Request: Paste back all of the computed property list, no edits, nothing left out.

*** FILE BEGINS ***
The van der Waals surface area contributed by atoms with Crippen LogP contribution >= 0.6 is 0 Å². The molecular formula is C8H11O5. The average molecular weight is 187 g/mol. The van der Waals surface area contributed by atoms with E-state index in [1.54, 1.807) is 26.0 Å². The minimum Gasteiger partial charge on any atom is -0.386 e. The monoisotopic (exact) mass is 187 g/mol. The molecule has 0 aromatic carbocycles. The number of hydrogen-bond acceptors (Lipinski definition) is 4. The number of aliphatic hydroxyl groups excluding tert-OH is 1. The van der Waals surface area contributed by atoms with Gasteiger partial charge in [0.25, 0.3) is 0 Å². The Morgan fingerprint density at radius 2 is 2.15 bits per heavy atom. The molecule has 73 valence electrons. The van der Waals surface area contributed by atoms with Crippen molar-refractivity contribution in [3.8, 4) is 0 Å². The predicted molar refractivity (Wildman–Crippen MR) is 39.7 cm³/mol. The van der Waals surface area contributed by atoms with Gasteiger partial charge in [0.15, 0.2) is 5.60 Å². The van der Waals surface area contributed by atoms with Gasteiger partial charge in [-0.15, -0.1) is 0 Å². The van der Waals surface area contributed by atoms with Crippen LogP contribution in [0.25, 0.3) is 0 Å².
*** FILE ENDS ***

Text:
The van der Waals surface area contributed by atoms with Crippen LogP contribution >= 0.6 is 0 Å². The molecular formula is C8H11O5. The average molecular weight is 187 g/mol. The van der Waals surface area contributed by atoms with E-state index in [1.54, 1.807) is 26.0 Å². The minimum Gasteiger partial charge on any atom is -0.386 e. The monoisotopic (exact) mass is 187 g/mol. The molecule has 0 aromatic carbocycles. The number of hydrogen-bond acceptors (Lipinski definition) is 4. The number of aliphatic hydroxyl groups excluding tert-OH is 1. The van der Waals surface area contributed by atoms with Gasteiger partial charge in [0.25, 0.3) is 0 Å². The Morgan fingerprint density at radius 2 is 2.15 bits per heavy atom. The molecule has 73 valence electrons. The van der Waals surface area contributed by atoms with Crippen molar-refractivity contribution in [3.8, 4) is 0 Å². The predicted molar refractivity (Wildman–Crippen MR) is 39.7 cm³/mol. The van der Waals surface area contributed by atoms with Gasteiger partial charge in [0.15, 0.2) is 5.60 Å². The van der Waals surface area contributed by atoms with Gasteiger partial charge in [-0.15, -0.1) is 0 Å². The van der Waals surface area contributed by atoms with Crippen LogP contribution in [0.25, 0.3) is 0 Å².